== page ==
Out of the nearly 200 animals at America’s Teaching Zoo in Moorpark, there is one particular four-legged resident that stands out not only because of his extremely large size, but also because of his very unique story.
His name is Clarence, a 95-year-old, 550-pound Galapagos tortoise, and he has played an important role in helping his species avoid extinction.
Inside the zoo, students in the Exotic Animal Training and Management program at Moorpark College know of Clarence’s story and basically treat him like sort of a celebrity.
He often gets walks, albeit very slow ones. He is fed well, eating many of the tortoise’s favorite foods including prickly pear cactus and flowers. He even has a big red ball to play with.
He also sometimes gets special treats such as watermelon. The zoo even threw him a big birthday party for his 90th birthday. See his birthday party story in the Ventura County Star here.
It’s a far cry from the fate Clarence and his tortoise pals faced back home on the Galapagos Islands, the “Isles of Tortoises” when he was born in 1923.
The Galapagos Islands, about 600 miles west of Ecuador on the west coast of South America, was once home to a great number of gigantic, yet peaceful land tortoises.
Their numbers were about 250,000 in the 16th century. But that changed when early navigators and whalers discovered the islands.
Charles Haskins Townsend, a zoologist, started studying the sailing logs of early navigators, who he said “quickly discovered the high edible value of the big, hard-shelled ‘galapagos.’”
“All mariners adventuring that way during the seventeenth and eighteenth centuries loaded their decks with tortoises and proclaimed their excellence in all seas where ships sailed,” Townsend wrote. “Then came the fleets of whalers of the nineteenth century, British and American, to gather the rich cetacean harvest of the Pacific. The abundant and long-celebrated tortoises of the islands offered a fresh food supply of which they hastened to avail themselves.” (You can read more about his findings here.)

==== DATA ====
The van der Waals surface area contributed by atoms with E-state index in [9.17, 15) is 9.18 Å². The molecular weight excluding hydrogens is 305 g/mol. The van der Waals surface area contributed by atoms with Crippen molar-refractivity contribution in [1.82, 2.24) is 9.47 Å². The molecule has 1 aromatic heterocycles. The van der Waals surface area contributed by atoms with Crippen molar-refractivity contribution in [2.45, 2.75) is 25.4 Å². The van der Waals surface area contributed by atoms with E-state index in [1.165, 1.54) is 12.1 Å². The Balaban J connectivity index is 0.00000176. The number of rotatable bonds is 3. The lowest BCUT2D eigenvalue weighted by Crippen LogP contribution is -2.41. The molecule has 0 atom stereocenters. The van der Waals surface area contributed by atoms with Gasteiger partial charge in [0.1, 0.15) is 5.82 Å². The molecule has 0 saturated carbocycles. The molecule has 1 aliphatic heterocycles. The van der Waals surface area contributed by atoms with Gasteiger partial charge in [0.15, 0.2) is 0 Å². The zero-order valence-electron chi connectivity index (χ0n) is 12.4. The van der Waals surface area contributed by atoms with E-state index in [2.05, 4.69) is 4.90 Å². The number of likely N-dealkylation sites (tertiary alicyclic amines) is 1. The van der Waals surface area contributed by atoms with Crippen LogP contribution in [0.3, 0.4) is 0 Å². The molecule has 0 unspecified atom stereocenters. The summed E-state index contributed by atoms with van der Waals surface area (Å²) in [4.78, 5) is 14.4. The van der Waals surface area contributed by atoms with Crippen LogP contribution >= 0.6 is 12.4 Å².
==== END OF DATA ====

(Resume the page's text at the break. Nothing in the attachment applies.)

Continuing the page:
Townsend estimated that only few tortoises were left on the islands during the first decade of the 20th century. Those that were left had barely a chance at survival since predators hunted the remaining tortoise eggs and the baby tortoises that survived were usually eaten by wild dogs.
As part of a New York Zoological Society mission to save the species in 1927, Townsend sailed to the Galapagos Islands to find and brought back as many different species of tortoises he could to North America.
Townsend ended up taking back 108 tortoises, including Clarence, who was just a wee little boy of 4 years old.
The tortoises, including Clarence, ended up at zoological parks and aquariums, where they had the ideal environment to breed.
The Houston Zoo was Clarence’s first home before he was moved to the Los Angeles Zoo.
Unfortunately, Townsend didn’t see the results of his efforts. He died a year before the first tortoise in captivity was born at the Bermuda Zoo and Aquarium in 1945.
Because of the conservation efforts, the tortoise population continued to grow. There were about 3,000 tortoises living in the 1970s, growing to about 19,000 at the start of the 21st century.
Many young captive-bred tortoises (offspring from those in captivity such as Clarence) have been returned to the islands, and ten of the original 15 species now survive in the wild, though the species as a whole are still classified as “vulnerable” by the International Union for Conservation of Nature.
In 2001, the Los Angeles Zoo indefinitely loaned Clarence to the Moorpark zoo to be cared for by the EATM students.
Because Clarence is only considered middle age in tortoise years (their average lifespan is 200 years), Clarence should enjoy many more years at the zoo being treated as the special hero he is!
You can visit Clarence when the zoo is open to the public from 11 a.m. to 5 p.m. on weekends, excluding holidays. More information: http://zoo.moorparkcollege.edu.
And while you’re there, make sure to check out all the zoo animals, including many of Clarence’s reptilian friends, including a leopard tortoise named Little Joe, an African sulcate tortoise named Tremor, and a two-pound ornate box turtle named Tilly!